Culture and Sports Minister Miri Regev will likely travel with the national judo team later this month to the Abu Dhabi Grand Slam tournament in the United Arab Emirates, a country that has no diplomatic ties with Israel.
Regev’s attendance at the event is contingent upon the necessary security arrangements being made by the Shin Bet security agency and the UAE, according to the Kan public broadcaster, which reported that she will be joined by Yossi Sharabi, the director-general of her ministry.
In a letter dated October 2 and published by the Ynet news site, the president of the International Judo Federation (IJF) invited Regev to the Abu Dhabi tournament in order to sign an agreement to host the Tel Aviv Grand Prix.
“The International Judo Federation will make all the necessary arrangements for your visit,” Marius Vizer wrote in the letter.
There was no immediate confirmation from Regev on whether she would attend the tournament in Abu Dhabi, which will take place on October 27-29.
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Though Israel has no formal ties with the UAE, which like most Arab states refuses to recognize the Jewish state over its decades-long conflict with the Palestinians, a New Yorker a report in July said the countries have maintained secret yet close ties since the 1990s.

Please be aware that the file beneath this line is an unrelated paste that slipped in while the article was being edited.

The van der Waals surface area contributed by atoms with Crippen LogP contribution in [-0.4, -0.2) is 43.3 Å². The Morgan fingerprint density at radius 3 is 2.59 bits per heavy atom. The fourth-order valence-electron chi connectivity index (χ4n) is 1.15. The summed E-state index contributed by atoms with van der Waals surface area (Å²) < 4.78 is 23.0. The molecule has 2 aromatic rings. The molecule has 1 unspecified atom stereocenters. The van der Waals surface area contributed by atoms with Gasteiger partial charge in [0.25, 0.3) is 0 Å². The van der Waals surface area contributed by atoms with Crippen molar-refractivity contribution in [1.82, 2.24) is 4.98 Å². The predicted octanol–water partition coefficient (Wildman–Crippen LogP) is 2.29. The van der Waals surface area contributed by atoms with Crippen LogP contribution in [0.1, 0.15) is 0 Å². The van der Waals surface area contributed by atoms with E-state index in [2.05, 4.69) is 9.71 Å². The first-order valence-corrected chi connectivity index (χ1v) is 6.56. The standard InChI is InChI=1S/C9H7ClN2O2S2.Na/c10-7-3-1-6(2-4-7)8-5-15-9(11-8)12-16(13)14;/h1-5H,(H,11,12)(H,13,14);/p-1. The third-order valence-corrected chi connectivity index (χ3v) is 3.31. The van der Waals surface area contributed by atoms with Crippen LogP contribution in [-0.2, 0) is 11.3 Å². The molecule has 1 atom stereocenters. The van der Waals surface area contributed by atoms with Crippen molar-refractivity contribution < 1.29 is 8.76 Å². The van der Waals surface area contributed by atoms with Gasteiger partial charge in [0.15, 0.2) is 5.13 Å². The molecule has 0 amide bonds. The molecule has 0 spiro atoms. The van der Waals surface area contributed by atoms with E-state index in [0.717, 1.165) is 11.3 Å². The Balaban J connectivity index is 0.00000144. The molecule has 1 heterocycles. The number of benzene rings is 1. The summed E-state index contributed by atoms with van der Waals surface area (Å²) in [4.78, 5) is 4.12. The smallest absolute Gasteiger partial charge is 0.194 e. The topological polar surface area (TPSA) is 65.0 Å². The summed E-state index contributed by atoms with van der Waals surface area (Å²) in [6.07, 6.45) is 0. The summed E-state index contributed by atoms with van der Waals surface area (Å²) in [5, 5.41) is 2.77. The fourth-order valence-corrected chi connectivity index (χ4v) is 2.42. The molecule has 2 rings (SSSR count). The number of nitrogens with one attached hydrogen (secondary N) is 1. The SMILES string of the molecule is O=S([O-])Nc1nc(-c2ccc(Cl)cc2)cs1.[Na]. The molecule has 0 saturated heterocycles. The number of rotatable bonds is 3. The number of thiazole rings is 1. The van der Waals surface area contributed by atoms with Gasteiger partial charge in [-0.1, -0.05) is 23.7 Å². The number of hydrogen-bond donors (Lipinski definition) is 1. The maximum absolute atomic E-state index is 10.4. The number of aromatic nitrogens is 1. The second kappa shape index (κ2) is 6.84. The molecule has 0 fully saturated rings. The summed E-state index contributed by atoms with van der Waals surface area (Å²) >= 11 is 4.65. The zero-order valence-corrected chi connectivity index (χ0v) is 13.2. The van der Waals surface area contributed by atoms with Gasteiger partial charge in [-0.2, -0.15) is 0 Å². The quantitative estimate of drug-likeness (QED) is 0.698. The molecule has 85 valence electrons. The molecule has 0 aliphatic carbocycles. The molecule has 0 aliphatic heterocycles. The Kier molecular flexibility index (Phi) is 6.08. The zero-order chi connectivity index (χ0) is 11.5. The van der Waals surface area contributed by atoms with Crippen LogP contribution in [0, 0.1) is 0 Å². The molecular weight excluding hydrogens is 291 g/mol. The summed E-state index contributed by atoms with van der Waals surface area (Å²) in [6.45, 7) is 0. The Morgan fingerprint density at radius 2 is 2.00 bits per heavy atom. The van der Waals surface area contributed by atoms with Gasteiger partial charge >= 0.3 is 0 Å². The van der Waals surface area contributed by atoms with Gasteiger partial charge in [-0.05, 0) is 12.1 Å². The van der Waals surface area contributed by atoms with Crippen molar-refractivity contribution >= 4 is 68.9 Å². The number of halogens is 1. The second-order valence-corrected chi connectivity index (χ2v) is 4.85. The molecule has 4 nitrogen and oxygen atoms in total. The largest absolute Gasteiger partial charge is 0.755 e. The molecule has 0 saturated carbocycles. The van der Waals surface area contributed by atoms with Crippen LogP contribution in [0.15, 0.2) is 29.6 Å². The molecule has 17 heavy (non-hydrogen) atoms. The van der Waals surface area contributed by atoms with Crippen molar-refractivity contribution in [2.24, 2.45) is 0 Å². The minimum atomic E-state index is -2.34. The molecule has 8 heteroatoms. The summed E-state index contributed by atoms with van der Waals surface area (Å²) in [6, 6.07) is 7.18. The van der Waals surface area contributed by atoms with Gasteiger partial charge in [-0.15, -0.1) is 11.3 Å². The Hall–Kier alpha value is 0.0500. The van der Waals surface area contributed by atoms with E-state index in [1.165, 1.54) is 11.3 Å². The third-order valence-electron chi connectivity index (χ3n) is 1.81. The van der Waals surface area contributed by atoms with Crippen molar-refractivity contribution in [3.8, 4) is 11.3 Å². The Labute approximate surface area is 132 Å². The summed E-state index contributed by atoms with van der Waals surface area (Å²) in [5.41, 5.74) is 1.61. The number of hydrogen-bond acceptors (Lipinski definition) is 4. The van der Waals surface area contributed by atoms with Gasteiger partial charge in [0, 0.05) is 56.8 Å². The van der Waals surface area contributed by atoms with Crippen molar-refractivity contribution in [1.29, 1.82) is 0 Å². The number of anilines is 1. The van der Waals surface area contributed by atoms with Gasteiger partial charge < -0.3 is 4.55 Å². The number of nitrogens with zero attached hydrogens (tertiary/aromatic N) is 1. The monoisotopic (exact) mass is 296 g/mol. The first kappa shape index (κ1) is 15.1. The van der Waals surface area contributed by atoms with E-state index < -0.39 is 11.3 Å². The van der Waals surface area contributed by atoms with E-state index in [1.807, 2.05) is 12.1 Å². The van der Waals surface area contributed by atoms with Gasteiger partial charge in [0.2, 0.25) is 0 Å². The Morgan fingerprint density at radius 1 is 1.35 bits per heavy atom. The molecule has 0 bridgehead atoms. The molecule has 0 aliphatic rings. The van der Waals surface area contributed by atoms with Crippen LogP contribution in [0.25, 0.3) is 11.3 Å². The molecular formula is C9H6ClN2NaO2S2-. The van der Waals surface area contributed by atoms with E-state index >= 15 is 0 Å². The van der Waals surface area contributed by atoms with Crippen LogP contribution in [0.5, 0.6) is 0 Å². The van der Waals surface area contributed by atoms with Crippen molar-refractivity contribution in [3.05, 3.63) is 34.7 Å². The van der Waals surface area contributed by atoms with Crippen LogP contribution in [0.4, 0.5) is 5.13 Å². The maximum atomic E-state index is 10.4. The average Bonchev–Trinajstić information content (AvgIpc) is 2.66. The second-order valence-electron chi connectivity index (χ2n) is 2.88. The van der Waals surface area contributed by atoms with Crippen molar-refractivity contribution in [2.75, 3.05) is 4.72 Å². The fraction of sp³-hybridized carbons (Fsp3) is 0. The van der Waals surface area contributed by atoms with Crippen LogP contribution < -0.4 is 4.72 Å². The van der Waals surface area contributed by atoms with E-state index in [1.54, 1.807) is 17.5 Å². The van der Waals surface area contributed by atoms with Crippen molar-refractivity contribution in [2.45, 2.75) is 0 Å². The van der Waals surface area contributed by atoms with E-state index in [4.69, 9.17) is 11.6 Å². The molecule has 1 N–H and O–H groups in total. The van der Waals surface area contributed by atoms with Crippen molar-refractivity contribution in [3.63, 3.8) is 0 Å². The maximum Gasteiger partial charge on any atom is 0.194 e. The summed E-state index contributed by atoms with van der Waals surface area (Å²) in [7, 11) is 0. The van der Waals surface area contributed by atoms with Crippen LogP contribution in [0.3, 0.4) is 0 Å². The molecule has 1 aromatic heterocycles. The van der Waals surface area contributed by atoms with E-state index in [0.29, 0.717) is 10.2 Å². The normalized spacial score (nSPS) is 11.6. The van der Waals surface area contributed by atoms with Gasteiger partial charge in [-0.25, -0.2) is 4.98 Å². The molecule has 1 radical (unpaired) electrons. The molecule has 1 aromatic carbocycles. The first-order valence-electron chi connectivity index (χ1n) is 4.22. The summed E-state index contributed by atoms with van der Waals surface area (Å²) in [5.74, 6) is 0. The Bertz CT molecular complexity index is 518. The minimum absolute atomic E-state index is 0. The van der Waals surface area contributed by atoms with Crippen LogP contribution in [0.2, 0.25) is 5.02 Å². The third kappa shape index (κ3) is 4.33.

The UAE’s hosting of this month’s Grand Slam was thrown into doubt over the summer when along with Tunisia it was barred by the IJF from hosting international judo tournaments for failing to guarantee equal treatment of Israeli athletes.
The IJF in September rescinded the ban on Abu Dhabi after receiving assurances from the UAE Judo Federation that Israeli athletes would be allowed to display the country’s symbols and play the national anthem.
The federation at the time praised the UAE for its “fair-play and mutual friendship and respect,” and for taking a “huge step forward in establishing and promoting peaceful relationships between all nations of the world.”
At last year’s Abu Dhabi Grand Slam, organizers refused to acknowledge the nationality of the Israeli athletes — a policy directed only at Israeli participants.
That included a ban on the display of identifying symbols, as well as a refusal to fly the Israeli flag and play the national anthem during ceremonies for Israel’s five medalists. The Israeli competitors instead competed under the flag of the IJF due to the UAE’s non-recognition of Israel.
In one notable instance, gold medal winner Tal Flicker privately sang “Hatikvah” as the IJF’s anthem played in the background and its flag was raised.
Additionally, two judokas from the UAE and Morocco refused to shake the hands of their Israeli competitors. The UAE’s top judo official later apologized to his Israeli counterpart over the snub.
After last year’s tournament, the head of Israel’s judo federation has said he sincerely believes Israeli judokas will be allowed to display their national symbols in future events.
“I can confirm that they told me that they will do everything so that next year things that happened this year won’t happen again next year,” Moshe Ponte told The Times of Israel following a meeting he had with the head of the Emirati judo federation.
He also said then that the president of the IJF was making a “great effort” to allow Israelis to compete under their own flag and symbols.
Michael Bachner contributed to this report.